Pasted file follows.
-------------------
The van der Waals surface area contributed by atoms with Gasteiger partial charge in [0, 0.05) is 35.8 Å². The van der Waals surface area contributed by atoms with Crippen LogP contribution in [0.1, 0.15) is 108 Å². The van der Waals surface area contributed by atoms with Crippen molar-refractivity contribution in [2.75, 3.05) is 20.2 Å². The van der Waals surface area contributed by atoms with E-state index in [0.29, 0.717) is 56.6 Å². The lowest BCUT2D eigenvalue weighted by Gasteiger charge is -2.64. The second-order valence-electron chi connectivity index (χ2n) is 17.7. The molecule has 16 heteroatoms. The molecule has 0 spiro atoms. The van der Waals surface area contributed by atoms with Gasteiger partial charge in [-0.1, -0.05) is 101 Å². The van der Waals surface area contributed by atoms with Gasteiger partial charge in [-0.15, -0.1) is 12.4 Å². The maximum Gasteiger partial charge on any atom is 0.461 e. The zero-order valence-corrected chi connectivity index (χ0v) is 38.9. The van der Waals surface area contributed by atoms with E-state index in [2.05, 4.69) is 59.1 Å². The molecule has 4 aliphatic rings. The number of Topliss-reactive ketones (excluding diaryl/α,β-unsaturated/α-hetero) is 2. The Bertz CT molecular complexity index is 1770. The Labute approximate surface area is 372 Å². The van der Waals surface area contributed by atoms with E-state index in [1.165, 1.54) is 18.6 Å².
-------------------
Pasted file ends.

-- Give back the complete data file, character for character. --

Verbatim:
The van der Waals surface area contributed by atoms with Gasteiger partial charge in [0, 0.05) is 35.8 Å². The van der Waals surface area contributed by atoms with Crippen LogP contribution in [0.1, 0.15) is 108 Å². The van der Waals surface area contributed by atoms with Crippen molar-refractivity contribution in [2.75, 3.05) is 20.2 Å². The van der Waals surface area contributed by atoms with E-state index in [0.29, 0.717) is 56.6 Å². The lowest BCUT2D eigenvalue weighted by Gasteiger charge is -2.64. The second-order valence-electron chi connectivity index (χ2n) is 17.7. The molecule has 16 heteroatoms. The molecule has 0 spiro atoms. The van der Waals surface area contributed by atoms with Gasteiger partial charge in [-0.1, -0.05) is 101 Å². The van der Waals surface area contributed by atoms with Gasteiger partial charge in [-0.15, -0.1) is 12.4 Å². The maximum Gasteiger partial charge on any atom is 0.461 e. The zero-order valence-corrected chi connectivity index (χ0v) is 38.9. The van der Waals surface area contributed by atoms with E-state index in [2.05, 4.69) is 59.1 Å². The molecule has 4 aliphatic rings. The number of Topliss-reactive ketones (excluding diaryl/α,β-unsaturated/α-hetero) is 2. The Bertz CT molecular complexity index is 1770. The Labute approximate surface area is 372 Å². The van der Waals surface area contributed by atoms with E-state index in [1.165, 1.54) is 18.6 Å².